9. Jon Perkins says:

    All interesting posts, I think the last one sums it all up quite well. I have fished for carp for 25 years and before I moved to france to live, I had never used a BB, and thought I never would. I am now lucky enough to own and run my own fishery on which i allow the use of BB’s, my reason for this is because I want my customers to enjoy their holiday and catch as well as possible – they are spending a fair amount of cash to come and fish here, and I do not wish to curtail their enjoyment by prohibiting the use of BB’s, in fact I make it easier still and fairer on those who do not own one because I hire BB’s at the venue. Anglers who use a boat have done very well with it, but then again so have others who have not used one !
    When you are on a weeks holiday in France, I think every edge you can use is a bonus – you can struggle away to your hearts content when you get back to the UK !
    BB’s have been around for a long time now, they are a part of the carp scene and they are not going to go away, you have the choice to use them or not, just like anything else, but if you choose not to use one, the worst thing you can do is to moan about someone catching more fish than you because you have made that choice.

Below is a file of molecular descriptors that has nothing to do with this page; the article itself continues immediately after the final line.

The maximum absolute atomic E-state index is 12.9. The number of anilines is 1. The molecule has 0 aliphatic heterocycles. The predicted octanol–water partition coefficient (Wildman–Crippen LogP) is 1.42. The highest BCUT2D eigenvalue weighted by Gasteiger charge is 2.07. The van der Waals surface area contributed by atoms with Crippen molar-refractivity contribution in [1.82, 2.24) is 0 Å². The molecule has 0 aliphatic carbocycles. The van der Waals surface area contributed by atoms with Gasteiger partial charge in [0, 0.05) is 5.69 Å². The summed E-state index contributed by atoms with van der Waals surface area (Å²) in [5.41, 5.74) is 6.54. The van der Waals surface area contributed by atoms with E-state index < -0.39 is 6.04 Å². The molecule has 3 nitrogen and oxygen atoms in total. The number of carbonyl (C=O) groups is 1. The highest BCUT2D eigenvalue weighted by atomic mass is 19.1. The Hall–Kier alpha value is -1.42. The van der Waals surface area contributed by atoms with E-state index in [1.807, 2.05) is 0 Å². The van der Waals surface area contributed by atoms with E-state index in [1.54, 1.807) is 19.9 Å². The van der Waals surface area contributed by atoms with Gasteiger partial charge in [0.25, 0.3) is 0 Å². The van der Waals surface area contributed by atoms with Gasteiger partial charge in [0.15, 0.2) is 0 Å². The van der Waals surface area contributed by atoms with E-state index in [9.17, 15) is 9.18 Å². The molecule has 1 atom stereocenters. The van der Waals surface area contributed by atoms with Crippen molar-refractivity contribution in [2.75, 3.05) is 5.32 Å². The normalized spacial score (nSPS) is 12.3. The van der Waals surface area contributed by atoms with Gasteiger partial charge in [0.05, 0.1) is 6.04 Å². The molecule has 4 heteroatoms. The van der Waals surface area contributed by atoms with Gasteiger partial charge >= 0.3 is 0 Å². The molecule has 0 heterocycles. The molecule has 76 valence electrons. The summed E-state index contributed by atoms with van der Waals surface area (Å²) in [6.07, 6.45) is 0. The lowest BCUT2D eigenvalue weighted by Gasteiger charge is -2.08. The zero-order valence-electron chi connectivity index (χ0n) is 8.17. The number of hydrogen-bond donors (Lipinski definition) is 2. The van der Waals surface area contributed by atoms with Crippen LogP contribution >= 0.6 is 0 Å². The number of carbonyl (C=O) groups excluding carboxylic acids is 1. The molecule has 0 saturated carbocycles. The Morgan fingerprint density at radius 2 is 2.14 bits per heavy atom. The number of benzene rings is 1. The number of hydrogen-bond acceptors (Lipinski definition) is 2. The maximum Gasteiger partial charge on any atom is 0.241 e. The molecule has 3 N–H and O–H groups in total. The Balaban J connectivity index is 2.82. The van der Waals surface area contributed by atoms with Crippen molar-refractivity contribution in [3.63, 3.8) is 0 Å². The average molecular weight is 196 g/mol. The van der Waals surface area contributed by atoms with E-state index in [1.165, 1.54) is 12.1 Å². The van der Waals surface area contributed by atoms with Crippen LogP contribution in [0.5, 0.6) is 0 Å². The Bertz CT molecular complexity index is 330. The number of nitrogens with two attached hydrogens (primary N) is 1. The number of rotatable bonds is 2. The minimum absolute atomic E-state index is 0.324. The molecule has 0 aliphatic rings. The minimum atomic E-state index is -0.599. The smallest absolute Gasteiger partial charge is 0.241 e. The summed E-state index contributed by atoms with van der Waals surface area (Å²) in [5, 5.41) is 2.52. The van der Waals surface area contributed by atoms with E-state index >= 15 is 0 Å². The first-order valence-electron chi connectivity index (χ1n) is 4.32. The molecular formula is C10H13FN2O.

If you choose the purist approach then thats fine, use a split cane rod and sit watching your bobbins all day. The bait boat is simply another use of technology in the pursuit of catching carp, just like remote receivers for bite alarms and all the other high tech equipment that is available.
    I now use a BB – my eyes have been opened !

  10. bait boats - Page 13 - Northern Monkeys says:

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  11. Bait Boats says:

    I can live with bait boats, but I draw the line at the boats that hold fish finders. SURELY that’s cheating?! Times change, technology improves, this stuff is going to keep on coming. As long as they don’t invent a machine that ENSURES you catch fish every time, I think we’re OK. But fish finders – half the fun is luring a fish to your swim isn’t it?

  12. Chuck Ives says:

    Bait-Boats is an imotive subject, but in reality it just another method of presenting bait as long as the person holding the radio controller has half a brain. I have a bait boat that I use sometimes when the water I am fishing lends itself to that approach and perhaps gives me more of a chance to outwit a carp. One thing for sure using a bait boat will not guarantee that you catch a carp however in some circumstances it will allow you to increase the odds of success.